More range shooting, long schemes with various titles Spartan, Gunbuster, and many more, and of course who would remember any of them as it meant in many cases digging gun pits where allowed, and the filling them in. Good practice they thought. Well all this digging certainly was our advantage when we went into action. More on that later.
We did not have much time to do much except move around the country, fire and movement. I did not mention that just after Christmas I was in our sick bay with a high fever. Well a couple of German fighter planes skimmed overhead and I guess the pilot noted some army vehicles on the ground, or our huts whatever at the speed he was going. He fired his cannon hitting a barn down the road and killing a cow . No one hurt amongst us.
Oh yes after good evening of lifting the glasses at the Shelley Arms, you and your buddies would go across the street to a dimly lit sandwich counter where a gross looking individual made monster onion sandwiches. Great huge slices of bread, some type of grease for lubricant and massive slices of onion. I still get heart burn and indigestion thinking of these crude affairs that we ate on our way back to camp.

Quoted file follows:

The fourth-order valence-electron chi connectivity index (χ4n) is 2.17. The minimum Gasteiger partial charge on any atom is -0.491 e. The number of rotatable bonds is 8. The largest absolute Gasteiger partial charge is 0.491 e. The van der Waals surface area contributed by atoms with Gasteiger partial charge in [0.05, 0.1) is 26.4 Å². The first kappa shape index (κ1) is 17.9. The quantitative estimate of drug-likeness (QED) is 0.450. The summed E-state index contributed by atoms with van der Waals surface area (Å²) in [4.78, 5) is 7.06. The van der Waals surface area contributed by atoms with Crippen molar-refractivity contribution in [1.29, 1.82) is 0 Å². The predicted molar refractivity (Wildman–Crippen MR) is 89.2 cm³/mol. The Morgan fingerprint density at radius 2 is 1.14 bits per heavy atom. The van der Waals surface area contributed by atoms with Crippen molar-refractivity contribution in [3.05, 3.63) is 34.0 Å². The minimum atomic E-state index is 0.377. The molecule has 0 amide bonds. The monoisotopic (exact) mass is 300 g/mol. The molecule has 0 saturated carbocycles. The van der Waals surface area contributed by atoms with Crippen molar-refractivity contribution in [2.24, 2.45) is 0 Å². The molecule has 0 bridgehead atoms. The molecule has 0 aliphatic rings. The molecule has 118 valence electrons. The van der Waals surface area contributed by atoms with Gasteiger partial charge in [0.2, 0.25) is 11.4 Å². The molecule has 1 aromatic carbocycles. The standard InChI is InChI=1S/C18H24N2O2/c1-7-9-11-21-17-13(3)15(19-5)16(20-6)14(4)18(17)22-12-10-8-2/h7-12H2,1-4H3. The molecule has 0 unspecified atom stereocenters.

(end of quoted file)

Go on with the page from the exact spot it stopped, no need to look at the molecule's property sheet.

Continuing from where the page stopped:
Soon our Chapelwood Manor stay came to a close with the regiment being escorted through London on a very strict plan. No stopping for anything, just keep going and get through the city. Captain Pyper and his crew all had a case of Diarreaha [ the shits ] and of course could not stop. To their embarassment they filled their drawers. Outside of London Capt Pyper had a good supply of money was able to stop at an inn and get their clothes changed and a shower. That crew would not forget going through London.
It was through London and on to Norfolk to the 76th Bty. destination. The village of Attelborough, a great spot, but again we were really too busy to enjoy it. Some of the chaps were making hay with the abundance of Land army girls who seemed starved for our fellows' attentions brief though these affairs were. My good buddy Bob Anderson had a pretty good thing going with a land army girl and was usually pretty pooped and hungry after an outing. So when he rolled into camp really late we decided to raid the cookhouse for a snack. The door was locked but Bob crawled up over a partition and dropped into the kitchen landing in a wash tub of liver in his sock feet. Shoes were off not to wake Wally the cook. Bob only found a couple of hard tack and was told by Wally Harris he had heard Bob stumbling around like a wounded buffalo anyway. Oh yes, we ate the liver not knowing Bob had done a route march in it. The remaining time in this area went fast, Many schemes, Rabbit, Hardtack, Grizzzly. With a scheme called Snaffle with the Polish armoured division .
Ending with the regiment moving to Windy ridge in the Winchester area .